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JULIA'S CHOCOLATES
by Cathy Lamb

Genre: General Mainstream Fiction, Mainstream

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I left my wedding dress hanging in a tree somewhere in North Dakota.

I don’t know why that particular tree appealed to me. Perhaps it was because it looked as if it had given up and died years ago and was still standing because it didn’t know what else to do. It was all by itself, the branches gnarled and rough, like the top of someone’s knuckles I knew.

I didn’t even bother to pull over as there were no other cars on that dusty two-lane road, which was surely an example of what hell looked like: you came from nowhere; you’re going nowhere. And her is your only decoration: a dead tree. Enjoy your punishment.

The radio died, and the silence rattled through my brain. I flipped up the trunk and was soon covered with the white fluff and lace and flounce of what was my wedding dress. I had hated it from the start, but he had loved it.

Loved it because it was high–collared and demure and innocent. Lord, I looked like a stuffed white cake when I put it on.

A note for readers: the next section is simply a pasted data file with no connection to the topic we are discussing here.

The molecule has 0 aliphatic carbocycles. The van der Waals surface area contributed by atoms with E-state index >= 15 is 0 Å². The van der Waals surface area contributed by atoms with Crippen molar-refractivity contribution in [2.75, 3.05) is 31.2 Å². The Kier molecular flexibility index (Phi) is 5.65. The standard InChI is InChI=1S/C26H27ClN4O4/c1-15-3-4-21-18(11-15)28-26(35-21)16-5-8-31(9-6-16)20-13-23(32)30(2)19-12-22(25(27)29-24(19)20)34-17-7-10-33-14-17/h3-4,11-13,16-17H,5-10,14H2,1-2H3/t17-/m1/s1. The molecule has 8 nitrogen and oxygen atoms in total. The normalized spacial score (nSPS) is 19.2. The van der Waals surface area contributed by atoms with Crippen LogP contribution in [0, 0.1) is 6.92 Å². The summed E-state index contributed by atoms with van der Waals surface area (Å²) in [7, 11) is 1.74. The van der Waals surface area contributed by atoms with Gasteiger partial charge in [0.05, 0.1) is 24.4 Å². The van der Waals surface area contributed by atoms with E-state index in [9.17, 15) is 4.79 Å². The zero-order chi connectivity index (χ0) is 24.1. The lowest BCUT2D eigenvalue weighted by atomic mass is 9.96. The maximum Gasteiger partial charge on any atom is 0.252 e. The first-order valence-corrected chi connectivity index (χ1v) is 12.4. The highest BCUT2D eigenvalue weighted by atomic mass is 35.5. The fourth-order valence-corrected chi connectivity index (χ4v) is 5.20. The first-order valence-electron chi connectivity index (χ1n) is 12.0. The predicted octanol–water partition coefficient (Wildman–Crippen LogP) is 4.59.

The sun beat down on my head as I stumbled to the tree and peered through the branches to the blue sky tunneling down at me in triangular rays. The labyrinth of branches formed a maze that had no exit. If you were a bug that couldn’t fly, you’d be stuck. You’d keep crawling and crawling, desperate to find your way out, but you never would. You’d gasp your last tortured breath in a state of utter confusion and frustration, and that would be that.

Yes, another representation of hell. 

The first time I heaved the dress up in the air, it landed right back on my head. And the second time, and the third, which simply increased my fury. I couldn’t even get rid of my own wedding dress.

My breath caught in my throat, my heart suddenly started to race, and it felt like the air had been sucked right out of the universe, a sensation I had become more and more familiar with in the last six months. I was under the sneaking suspicion that I had some dreadful disease, but I was too scared to find out what it was, and too busy convincing myself I wasn’t suicidal to address something as pesky as that.

My arms were weakened from my Herculean efforts and the fact that I could hardly breathe and my freezing cold hands started to shake. I thought the dress was going to suffocate me, the silk cloying, clinging to my face. I finally gave up and lay face down in the dirt. Someone, years down the road, would stop their car and lift up the pile of white fluff and find my skeleton. That is, if the buzzards didn’t gnaw away at me first. Were there buzzards in North Dakota?

Fear of the buzzards, not of death, made me roll over.